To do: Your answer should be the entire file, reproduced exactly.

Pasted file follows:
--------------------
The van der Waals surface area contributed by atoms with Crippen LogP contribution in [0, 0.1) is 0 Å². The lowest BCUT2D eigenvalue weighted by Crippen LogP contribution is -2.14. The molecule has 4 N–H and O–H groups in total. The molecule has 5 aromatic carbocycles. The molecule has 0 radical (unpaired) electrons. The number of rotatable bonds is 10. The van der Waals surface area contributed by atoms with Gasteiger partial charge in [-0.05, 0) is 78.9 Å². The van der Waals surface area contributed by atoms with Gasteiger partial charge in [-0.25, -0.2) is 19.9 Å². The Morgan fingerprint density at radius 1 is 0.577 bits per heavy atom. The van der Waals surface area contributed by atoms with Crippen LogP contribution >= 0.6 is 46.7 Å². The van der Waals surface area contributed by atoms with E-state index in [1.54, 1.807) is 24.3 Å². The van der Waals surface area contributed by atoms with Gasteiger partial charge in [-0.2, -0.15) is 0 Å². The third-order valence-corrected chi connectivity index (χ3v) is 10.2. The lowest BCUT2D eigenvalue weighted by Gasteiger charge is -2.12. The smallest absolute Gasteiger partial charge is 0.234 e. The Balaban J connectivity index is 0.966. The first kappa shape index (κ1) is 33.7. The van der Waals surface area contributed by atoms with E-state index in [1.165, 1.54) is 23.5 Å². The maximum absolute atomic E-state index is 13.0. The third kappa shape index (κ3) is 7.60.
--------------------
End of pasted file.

The van der Waals surface area contributed by atoms with Crippen LogP contribution in [0, 0.1) is 0 Å². The lowest BCUT2D eigenvalue weighted by Crippen LogP contribution is -2.14. The molecule has 4 N–H and O–H groups in total. The molecule has 5 aromatic carbocycles. The molecule has 0 radical (unpaired) electrons. The number of rotatable bonds is 10. The van der Waals surface area contributed by atoms with Gasteiger partial charge in [-0.05, 0) is 78.9 Å². The van der Waals surface area contributed by atoms with Gasteiger partial charge in [-0.25, -0.2) is 19.9 Å². The Morgan fingerprint density at radius 1 is 0.577 bits per heavy atom. The van der Waals surface area contributed by atoms with Crippen LogP contribution >= 0.6 is 46.7 Å². The van der Waals surface area contributed by atoms with E-state index in [1.54, 1.807) is 24.3 Å². The van der Waals surface area contributed by atoms with Gasteiger partial charge in [-0.2, -0.15) is 0 Å². The third-order valence-corrected chi connectivity index (χ3v) is 10.2. The lowest BCUT2D eigenvalue weighted by Gasteiger charge is -2.12. The smallest absolute Gasteiger partial charge is 0.234 e. The Balaban J connectivity index is 0.966. The first kappa shape index (κ1) is 33.7. The van der Waals surface area contributed by atoms with E-state index in [1.165, 1.54) is 23.5 Å². The maximum absolute atomic E-state index is 13.0. The third kappa shape index (κ3) is 7.60.